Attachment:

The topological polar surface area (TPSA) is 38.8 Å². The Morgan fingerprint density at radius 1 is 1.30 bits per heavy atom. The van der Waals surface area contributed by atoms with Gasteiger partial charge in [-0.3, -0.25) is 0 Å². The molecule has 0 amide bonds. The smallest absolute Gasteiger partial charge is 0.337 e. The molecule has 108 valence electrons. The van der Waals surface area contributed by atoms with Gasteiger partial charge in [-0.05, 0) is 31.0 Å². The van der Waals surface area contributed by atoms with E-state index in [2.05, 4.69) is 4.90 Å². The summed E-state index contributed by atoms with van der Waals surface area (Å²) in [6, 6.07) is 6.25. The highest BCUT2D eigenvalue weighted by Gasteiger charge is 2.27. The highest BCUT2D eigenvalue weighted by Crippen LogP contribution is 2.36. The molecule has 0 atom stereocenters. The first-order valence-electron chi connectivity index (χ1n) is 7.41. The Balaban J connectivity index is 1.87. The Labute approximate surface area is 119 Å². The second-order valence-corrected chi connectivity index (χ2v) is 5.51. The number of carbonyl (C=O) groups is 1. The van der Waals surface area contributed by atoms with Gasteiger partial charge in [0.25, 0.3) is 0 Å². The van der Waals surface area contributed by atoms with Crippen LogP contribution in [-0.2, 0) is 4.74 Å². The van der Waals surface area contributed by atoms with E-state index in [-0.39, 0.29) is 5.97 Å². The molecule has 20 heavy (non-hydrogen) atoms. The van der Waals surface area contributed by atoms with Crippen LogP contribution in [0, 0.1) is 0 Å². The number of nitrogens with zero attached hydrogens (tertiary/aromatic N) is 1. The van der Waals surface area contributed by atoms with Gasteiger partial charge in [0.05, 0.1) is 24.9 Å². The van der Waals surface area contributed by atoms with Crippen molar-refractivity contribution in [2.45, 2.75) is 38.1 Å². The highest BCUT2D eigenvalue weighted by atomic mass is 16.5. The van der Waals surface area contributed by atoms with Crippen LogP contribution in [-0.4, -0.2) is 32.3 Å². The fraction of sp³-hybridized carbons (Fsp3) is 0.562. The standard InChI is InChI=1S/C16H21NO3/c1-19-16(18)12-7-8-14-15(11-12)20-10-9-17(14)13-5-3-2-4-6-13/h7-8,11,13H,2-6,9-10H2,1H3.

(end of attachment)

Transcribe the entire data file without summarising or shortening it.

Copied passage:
The topological polar surface area (TPSA) is 38.8 Å². The Morgan fingerprint density at radius 1 is 1.30 bits per heavy atom. The van der Waals surface area contributed by atoms with Gasteiger partial charge in [-0.3, -0.25) is 0 Å². The molecule has 0 amide bonds. The smallest absolute Gasteiger partial charge is 0.337 e. The molecule has 108 valence electrons. The van der Waals surface area contributed by atoms with Gasteiger partial charge in [-0.05, 0) is 31.0 Å². The van der Waals surface area contributed by atoms with E-state index in [2.05, 4.69) is 4.90 Å². The summed E-state index contributed by atoms with van der Waals surface area (Å²) in [6, 6.07) is 6.25. The highest BCUT2D eigenvalue weighted by Gasteiger charge is 2.27. The highest BCUT2D eigenvalue weighted by Crippen LogP contribution is 2.36. The molecule has 0 atom stereocenters. The first-order valence-electron chi connectivity index (χ1n) is 7.41. The Balaban J connectivity index is 1.87. The Labute approximate surface area is 119 Å². The second-order valence-corrected chi connectivity index (χ2v) is 5.51. The number of carbonyl (C=O) groups is 1. The van der Waals surface area contributed by atoms with Gasteiger partial charge in [0.25, 0.3) is 0 Å². The van der Waals surface area contributed by atoms with Crippen LogP contribution in [-0.2, 0) is 4.74 Å². The van der Waals surface area contributed by atoms with E-state index in [-0.39, 0.29) is 5.97 Å². The molecule has 20 heavy (non-hydrogen) atoms. The van der Waals surface area contributed by atoms with Crippen LogP contribution in [0, 0.1) is 0 Å². The number of nitrogens with zero attached hydrogens (tertiary/aromatic N) is 1. The van der Waals surface area contributed by atoms with Gasteiger partial charge in [0.05, 0.1) is 24.9 Å². The van der Waals surface area contributed by atoms with Crippen molar-refractivity contribution in [2.45, 2.75) is 38.1 Å². The highest BCUT2D eigenvalue weighted by atomic mass is 16.5. The van der Waals surface area contributed by atoms with Crippen LogP contribution in [-0.4, -0.2) is 32.3 Å². The fraction of sp³-hybridized carbons (Fsp3) is 0.562. The standard InChI is InChI=1S/C16H21NO3/c1-19-16(18)12-7-8-14-15(11-12)20-10-9-17(14)13-5-3-2-4-6-13/h7-8,11,13H,2-6,9-10H2,1H3.